July 10th 2010

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Articles from this issue:

NATIONAL AFFAIRS: Julia Gillard's long-term agenda

CANBERRA OBSERVED: No easy policy options for new PM Julia Gillard

Shuffling the deck-chairs leaves key issues unresolved

Feminist-backed push to disadvantage parentcare

HOUSING: Rampant divorce pricing young couples out of homes

GLOBAL FINANCIAL CRISIS: Have we reached the end of the beginning?

LEGAL AFFAIRS: Move to centralise control of the legal profession

FOREIGN AFFAIRS: Beijing's softly, softly approach to Taiwan, Hong Kong

CHINA: China labour activism heralds profound change

EUROPEAN UNION: EU President admits people misled by euro project

REPRODUCTIVE HEALTH: Suppressing the truth about maternal deaths

Meet the new family, digitally deluged

PARENTHOOD: No man will ever replace a real mum

Vietnam veterans (letter)

Tony Abbott and his faith (letter)

New states deserve support (letter)

AS THE WORLD TURNS: Who jails and tortures the most journalists on earth?; US Supreme Court nominee Elena Kagan

BOOK REVIEW: A RAT IS A PIG IS A DOG IS A BOY: The Human Cost of the Animal Rights Movement, by Wesley J. Smith

BOOK REVIEW: WAR IN THE PACIFIC, 1941-1945, by Richard Overy

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China labour activism heralds profound change

by Ian H. McDougall

News Weekly, July 10, 2010
A wave of strikes in China has crippled giant companies like Honda, heralding a new era of labour activism that could see the rise of free trade unions and an end to China's "world factory" model.

The China Daily, which serves as a semi-official mouthpiece for the Beijing regime, laid out the challenges facing China.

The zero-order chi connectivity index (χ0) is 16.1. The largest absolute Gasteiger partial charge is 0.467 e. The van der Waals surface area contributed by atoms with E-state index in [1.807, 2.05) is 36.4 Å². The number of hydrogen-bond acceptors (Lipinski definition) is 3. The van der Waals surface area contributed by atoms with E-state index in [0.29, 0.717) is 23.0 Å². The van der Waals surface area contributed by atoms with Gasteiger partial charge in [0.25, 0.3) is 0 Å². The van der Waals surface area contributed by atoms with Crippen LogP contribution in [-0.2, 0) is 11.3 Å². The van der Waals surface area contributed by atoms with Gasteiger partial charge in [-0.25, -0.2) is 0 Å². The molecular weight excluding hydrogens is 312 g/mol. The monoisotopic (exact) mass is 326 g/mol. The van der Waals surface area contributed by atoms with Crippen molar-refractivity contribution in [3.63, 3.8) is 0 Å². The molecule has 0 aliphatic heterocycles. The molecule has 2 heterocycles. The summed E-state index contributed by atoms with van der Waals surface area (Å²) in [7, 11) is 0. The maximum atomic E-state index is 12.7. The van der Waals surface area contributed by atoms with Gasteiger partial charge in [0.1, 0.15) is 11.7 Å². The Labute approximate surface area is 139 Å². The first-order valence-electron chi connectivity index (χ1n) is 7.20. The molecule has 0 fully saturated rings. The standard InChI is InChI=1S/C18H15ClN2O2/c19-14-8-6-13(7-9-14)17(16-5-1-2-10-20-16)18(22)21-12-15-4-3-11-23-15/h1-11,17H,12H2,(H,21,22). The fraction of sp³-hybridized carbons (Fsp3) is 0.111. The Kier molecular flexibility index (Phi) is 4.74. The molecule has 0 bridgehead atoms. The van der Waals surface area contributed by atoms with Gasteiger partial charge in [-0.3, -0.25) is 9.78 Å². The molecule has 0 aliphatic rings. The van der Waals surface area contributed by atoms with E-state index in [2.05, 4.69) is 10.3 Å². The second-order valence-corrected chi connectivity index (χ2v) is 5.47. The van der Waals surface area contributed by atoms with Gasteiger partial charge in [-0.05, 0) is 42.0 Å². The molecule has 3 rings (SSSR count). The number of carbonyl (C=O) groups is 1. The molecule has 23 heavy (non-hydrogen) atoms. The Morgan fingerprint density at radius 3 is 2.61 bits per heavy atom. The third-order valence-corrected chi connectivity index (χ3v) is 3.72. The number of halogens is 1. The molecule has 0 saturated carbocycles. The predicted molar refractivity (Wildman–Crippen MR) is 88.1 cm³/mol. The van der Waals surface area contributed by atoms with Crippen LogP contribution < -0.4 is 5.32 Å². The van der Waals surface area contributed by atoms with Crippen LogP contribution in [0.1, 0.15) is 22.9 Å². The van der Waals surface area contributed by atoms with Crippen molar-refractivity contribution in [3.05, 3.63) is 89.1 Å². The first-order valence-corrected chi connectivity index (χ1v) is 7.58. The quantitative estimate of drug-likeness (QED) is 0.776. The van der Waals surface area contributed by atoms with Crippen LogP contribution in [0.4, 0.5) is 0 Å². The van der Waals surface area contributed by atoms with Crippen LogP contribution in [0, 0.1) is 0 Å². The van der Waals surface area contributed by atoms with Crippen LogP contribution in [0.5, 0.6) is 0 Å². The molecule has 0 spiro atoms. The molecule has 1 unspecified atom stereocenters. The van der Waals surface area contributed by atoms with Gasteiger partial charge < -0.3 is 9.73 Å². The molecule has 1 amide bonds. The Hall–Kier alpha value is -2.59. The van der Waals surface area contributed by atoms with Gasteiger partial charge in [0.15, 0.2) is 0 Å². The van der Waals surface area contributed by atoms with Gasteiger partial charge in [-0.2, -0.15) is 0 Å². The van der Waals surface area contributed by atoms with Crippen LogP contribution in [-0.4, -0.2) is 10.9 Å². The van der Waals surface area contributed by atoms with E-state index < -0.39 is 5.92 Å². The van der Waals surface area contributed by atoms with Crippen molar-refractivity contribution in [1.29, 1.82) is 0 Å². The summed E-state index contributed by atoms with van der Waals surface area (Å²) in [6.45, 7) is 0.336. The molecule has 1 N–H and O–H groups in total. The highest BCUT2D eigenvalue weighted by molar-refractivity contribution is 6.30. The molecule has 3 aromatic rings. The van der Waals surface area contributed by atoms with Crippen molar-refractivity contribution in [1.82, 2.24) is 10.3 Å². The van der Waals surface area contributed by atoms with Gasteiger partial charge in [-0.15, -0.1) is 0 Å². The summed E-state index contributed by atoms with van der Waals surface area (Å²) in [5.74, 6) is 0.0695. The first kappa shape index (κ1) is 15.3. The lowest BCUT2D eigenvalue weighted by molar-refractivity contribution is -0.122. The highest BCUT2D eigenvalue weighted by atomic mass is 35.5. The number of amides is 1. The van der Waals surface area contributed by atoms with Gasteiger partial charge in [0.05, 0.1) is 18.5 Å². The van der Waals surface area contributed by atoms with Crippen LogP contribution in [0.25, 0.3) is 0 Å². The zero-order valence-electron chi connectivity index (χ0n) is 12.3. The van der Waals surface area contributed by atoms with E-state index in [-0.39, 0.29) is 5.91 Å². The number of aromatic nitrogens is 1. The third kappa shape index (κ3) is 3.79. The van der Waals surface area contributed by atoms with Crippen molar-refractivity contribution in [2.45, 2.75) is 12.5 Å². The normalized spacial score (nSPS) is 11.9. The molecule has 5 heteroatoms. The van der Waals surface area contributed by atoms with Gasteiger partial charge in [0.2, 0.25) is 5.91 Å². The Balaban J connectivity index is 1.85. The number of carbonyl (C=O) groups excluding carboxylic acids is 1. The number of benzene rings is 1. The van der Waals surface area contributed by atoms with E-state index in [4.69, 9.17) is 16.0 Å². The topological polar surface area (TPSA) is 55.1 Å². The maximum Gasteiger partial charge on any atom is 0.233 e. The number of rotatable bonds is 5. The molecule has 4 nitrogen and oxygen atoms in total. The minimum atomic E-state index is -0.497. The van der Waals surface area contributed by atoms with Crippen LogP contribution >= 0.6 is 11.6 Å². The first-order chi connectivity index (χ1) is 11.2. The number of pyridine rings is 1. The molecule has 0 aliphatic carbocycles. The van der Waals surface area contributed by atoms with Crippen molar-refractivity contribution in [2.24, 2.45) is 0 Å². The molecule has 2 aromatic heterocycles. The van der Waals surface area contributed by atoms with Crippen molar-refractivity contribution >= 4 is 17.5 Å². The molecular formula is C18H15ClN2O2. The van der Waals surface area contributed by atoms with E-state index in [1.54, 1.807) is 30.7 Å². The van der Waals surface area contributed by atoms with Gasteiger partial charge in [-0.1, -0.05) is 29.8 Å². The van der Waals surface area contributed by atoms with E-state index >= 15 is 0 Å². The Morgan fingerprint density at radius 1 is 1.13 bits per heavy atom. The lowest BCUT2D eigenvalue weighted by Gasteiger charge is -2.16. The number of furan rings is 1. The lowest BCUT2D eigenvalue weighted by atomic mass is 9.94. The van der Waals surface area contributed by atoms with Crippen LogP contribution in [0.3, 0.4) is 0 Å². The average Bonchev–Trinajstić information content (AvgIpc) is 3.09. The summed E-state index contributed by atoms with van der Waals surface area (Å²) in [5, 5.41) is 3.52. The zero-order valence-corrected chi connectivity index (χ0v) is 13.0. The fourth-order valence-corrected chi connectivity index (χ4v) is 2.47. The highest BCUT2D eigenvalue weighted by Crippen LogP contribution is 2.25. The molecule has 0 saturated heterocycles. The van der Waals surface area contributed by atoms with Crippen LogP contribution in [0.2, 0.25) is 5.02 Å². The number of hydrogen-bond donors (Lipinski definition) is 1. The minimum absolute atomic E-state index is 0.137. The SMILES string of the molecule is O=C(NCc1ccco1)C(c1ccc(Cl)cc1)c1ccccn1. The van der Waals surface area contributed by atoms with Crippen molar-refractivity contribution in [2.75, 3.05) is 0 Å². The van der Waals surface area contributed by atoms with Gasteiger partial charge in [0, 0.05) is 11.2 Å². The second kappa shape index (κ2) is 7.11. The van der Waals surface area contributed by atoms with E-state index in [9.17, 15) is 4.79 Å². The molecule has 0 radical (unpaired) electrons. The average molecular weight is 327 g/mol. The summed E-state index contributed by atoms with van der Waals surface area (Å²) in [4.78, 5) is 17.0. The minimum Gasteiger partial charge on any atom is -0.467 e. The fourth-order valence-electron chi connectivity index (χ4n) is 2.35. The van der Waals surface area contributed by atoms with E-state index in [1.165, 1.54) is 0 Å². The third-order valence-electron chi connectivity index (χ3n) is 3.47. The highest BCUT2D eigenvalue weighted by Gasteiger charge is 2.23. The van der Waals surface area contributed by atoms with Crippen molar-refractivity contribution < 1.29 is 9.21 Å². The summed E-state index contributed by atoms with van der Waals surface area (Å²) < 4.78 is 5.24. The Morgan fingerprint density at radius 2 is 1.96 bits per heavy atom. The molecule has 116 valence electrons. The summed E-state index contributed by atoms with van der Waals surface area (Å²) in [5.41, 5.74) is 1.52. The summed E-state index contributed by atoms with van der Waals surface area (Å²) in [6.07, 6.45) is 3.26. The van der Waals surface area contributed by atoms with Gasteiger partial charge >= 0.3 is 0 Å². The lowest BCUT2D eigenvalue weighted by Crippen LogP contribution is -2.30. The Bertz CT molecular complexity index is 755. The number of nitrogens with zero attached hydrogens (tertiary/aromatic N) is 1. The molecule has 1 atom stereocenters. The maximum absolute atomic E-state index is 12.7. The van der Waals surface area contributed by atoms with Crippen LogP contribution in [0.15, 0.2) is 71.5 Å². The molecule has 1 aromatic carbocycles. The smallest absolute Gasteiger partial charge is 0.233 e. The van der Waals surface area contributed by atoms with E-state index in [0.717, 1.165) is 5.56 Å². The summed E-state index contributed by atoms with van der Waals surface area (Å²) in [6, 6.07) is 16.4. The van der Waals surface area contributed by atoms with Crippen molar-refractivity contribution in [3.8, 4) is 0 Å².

It editorialised recently: "Development is unbalanced, with the disparity between the rich and the poor widening; exports still rely highly on labour-intensive products; and the mode of growth has yet to be adjusted to focus on advances in science and technology and the quality of its labour force." ("Correct perception", China Daily, June 14, 2010.)

The second generation of the migrant workers who have supplied the seemingly inexhaustible labour supply are turning militant.

Striking workers at a key Honda plant in southern China effectively shuttered the Japanese car giant's entire China operation for two weeks. The Foshan transmission and engine plant in Guangdong province is on the upper reaches of Honda's supply chain, and Honda's four other assembly factories in China were forced to halt production. The Honda strike follows similar walkouts in Yunnan, Henan, Gansu, Shandong and Jiangsu provinces in recent weeks.

Following the strike at the engine and transmission plant, a strike hit another auto parts plant. Honda's lock plant was shut down, with workers seeking monthly salaries from about 1,700 to 2,040 yuan ($280 to $340).

As in the United States, where the United Auto Workers (UAW) led the unionisation of industrial workers, the strikers are at the top end of the skilled industrial hierarchy. China is in a similar position to the United States in the 1930s and '40s. Car sales are booming, with over 10 million vehicles manufactured in China last year, making it the world's biggest car market, a trend which will only intensify in years to come as more Chinese are able to afford cars.